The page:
“I’m sorry, Master Chekhov.”
He stared at her in disbelief, before rising tiredly. “After a long struggle with illness, Russian writer Anton Chekhov departed the world in a boring Egyptian coastal town, following a tragic accident in his kitchen, caused by his French nurse, which, investigations later proved, had been a deliberate act, so that she would no longer have to put up with his never-ending complaints about the evanescence of life.”
Sitting at the kitchen table, she cackled and began picking up green leaves, plucking them from their stems.
“Why don’t you help me chop molokheyya instead of giving way to your wild fantasies?”
In the coming half hour, they went at separating ripe leaves from the withering ones while Lilli cheerfully babbled, keeping him up-to-date with the people she had met in the market, whom he did not know, filling him in on their backgrounds, their beliefs, and their grudges against one another. As her plucking took on a more mechanical pace, she mentioned that she had finished one of his stories the night before.
It revolved around a young man who had whispered to a young woman that he loved her while they were ice-skating, and then pretended that he had not said anything.
“Can I try?” he asked her, unaffected by what she had read, as he observed her with interest, chopping leaves in synchronized up-and-down movements.
She handed him the mincing knife. But his arms swung awkwardly, as if he were attempting a complicated Russian dance.
“Not like that.” She tried to direct him. “You have to find your rhythm. And watch out or you’ll scratch the table. What was I saying? Ah. The story. Was it just a joke, as you put it?”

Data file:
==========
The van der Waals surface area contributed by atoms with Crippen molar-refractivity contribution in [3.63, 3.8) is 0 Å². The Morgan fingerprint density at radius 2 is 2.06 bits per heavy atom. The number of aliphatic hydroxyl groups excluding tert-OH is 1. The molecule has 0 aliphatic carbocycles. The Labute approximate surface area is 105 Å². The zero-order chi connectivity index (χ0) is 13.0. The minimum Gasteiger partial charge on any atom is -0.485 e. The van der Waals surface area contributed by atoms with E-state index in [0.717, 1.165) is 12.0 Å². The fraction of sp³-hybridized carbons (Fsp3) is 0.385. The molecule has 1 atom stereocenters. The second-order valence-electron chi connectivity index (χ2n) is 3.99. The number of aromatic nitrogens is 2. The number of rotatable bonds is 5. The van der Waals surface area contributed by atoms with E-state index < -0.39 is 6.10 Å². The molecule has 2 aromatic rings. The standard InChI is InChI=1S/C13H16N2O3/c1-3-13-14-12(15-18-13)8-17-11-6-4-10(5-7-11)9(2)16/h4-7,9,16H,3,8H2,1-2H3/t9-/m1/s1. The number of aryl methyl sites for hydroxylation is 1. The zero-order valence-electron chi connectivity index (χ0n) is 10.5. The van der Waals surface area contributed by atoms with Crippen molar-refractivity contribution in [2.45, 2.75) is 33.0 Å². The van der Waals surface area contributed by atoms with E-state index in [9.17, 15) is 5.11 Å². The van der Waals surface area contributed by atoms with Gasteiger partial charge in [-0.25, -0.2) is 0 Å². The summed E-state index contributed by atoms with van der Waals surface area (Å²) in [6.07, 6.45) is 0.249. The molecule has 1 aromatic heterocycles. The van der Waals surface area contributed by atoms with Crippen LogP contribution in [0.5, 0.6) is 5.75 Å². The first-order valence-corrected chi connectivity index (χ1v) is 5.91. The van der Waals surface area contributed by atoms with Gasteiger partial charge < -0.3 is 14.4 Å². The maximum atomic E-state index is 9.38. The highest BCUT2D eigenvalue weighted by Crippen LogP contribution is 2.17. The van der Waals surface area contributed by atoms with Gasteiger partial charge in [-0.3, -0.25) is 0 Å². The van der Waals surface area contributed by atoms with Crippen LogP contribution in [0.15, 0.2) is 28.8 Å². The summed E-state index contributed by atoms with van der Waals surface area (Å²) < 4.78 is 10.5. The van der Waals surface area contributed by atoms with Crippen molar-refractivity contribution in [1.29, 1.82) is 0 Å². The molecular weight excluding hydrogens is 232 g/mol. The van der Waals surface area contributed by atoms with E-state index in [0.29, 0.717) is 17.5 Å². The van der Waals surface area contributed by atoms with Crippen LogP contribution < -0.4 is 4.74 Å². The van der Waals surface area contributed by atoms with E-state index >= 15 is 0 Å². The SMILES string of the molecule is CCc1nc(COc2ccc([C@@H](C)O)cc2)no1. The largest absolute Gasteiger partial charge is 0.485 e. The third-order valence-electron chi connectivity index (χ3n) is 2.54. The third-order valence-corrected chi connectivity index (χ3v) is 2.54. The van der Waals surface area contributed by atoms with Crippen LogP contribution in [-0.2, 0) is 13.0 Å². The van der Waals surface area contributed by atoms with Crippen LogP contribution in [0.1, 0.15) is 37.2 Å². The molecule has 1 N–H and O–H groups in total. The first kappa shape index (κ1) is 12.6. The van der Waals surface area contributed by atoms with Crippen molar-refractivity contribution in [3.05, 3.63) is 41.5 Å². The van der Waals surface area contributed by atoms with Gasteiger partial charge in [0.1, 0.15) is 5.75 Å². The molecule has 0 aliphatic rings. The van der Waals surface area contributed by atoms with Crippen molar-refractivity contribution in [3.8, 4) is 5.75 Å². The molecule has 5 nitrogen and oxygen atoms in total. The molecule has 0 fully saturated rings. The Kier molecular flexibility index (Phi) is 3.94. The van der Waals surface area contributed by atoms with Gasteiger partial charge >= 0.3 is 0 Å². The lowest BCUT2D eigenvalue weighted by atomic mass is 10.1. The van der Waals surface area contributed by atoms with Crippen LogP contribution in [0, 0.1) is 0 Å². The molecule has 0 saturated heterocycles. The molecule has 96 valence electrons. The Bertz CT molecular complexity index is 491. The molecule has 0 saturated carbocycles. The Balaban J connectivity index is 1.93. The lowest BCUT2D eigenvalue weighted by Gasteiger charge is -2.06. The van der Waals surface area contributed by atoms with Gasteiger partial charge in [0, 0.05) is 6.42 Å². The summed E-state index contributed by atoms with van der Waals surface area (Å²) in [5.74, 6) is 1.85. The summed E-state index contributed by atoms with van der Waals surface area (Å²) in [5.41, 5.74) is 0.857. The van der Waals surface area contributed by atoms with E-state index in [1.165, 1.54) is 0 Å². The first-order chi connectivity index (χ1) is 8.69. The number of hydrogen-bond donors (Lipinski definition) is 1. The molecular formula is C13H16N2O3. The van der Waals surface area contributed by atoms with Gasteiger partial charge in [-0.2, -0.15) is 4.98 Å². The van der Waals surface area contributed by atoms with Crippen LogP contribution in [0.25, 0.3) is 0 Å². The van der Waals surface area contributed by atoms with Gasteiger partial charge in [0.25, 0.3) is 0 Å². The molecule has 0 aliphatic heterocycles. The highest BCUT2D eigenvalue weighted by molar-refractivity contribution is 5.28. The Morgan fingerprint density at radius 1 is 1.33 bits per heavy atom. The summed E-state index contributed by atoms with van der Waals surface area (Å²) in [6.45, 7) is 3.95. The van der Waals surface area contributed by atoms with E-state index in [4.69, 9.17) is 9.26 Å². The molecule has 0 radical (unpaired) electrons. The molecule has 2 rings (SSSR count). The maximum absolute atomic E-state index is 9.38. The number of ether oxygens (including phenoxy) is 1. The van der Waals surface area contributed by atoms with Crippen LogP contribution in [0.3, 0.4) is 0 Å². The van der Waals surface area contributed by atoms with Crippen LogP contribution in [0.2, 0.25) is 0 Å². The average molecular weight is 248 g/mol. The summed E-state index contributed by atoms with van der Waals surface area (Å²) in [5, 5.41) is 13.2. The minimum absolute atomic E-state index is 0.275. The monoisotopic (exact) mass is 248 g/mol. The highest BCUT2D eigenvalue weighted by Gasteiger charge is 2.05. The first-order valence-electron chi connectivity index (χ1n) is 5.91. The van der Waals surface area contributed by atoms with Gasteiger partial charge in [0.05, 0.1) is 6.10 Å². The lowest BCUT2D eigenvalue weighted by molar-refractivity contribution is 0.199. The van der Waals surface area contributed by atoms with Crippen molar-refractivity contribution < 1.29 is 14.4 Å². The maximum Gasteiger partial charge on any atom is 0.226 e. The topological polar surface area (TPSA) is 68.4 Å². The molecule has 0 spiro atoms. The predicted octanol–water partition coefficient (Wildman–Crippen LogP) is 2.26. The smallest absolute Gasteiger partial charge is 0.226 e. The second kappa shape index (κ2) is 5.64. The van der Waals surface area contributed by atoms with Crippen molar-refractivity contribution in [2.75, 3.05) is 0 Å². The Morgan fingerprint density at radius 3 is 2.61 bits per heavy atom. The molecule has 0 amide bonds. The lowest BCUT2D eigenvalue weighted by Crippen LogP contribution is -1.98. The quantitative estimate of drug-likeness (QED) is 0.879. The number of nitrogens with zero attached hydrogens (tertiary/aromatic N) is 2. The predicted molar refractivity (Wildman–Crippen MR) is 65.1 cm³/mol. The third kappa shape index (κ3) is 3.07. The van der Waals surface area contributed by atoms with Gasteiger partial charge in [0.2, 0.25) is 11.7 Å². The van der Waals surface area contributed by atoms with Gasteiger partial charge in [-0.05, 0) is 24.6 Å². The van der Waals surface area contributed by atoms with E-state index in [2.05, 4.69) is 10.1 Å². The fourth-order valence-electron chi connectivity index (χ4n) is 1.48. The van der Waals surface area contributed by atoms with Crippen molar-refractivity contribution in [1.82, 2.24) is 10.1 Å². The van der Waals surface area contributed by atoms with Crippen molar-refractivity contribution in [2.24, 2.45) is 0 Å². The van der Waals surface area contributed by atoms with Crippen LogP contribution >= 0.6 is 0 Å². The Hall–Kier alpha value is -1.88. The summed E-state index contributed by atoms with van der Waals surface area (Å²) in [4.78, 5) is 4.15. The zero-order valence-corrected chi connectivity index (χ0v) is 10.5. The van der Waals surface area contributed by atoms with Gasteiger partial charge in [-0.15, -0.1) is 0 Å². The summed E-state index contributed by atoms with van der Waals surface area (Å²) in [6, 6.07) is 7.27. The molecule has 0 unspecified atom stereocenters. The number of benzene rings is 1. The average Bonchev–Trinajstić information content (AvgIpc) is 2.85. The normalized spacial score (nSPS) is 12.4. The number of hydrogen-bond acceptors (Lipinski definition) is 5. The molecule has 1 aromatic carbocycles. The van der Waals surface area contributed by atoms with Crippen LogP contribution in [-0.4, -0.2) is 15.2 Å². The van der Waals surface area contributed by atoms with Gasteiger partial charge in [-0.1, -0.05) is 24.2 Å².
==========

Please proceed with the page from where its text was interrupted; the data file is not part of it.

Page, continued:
His focus was entirely on the strange saber he could not control.
“The man who skated with the woman.”
“Yes. I mean, no.”
“Why did you call it a joke then?”
“Because that’s how he viewed it.”
“So he didn’t love her?”
He shook his shoulders.
“What, didn’t you write the story?”
“Writers are not always aware of their protagonists’ intentions,” he said as he admiringly removed the chopped molokheyya leftovers.
To save time, she snatched the tool from him. The clock was nearing midday, and the Consul had instructed her that he should take his meals three times a day at regular hours.
“Anyhow, it reminded me of my fiancée. He also said he loved me. He said lots of things, actually.”
Her chopping took on a more professional note. “You shouldn’t say such things if you don’t mean them.”
He glanced at her to assess whether he should take her contemplations seriously. Her face had grown more pensive and gloomy.
“You want to talk about it?” he asked. “I’m a good listener.”
“I know you are. Or you wouldn’t have written all these stories.”
She took off her apron, put the pan on the stove, and walked to her room. She returned with a wine glass and stood frozen on the terrace, watching the waves sway, curling and uncurling. Usually, in situations like these, he would grab a pen and craft another story about the trials and errors of love. But he had to finish his play first. Olga had asked him to write a comedy, to fulfill the spectators’ expectations. And he had promised her a role that would outshine even that of Masha in “The Three Sisters.”
He felt this play would probably be his last, somehow. Hopefully, it would not be as catastrophic as “The Seagull.” Since “The Seagull,” he had become nervous about the performance of his plays. At the premiere, the actors had not memorized their lines, nor had they managed to grasp the play. Even the great directors, like Konstantin Stanislavski, didn’t get it.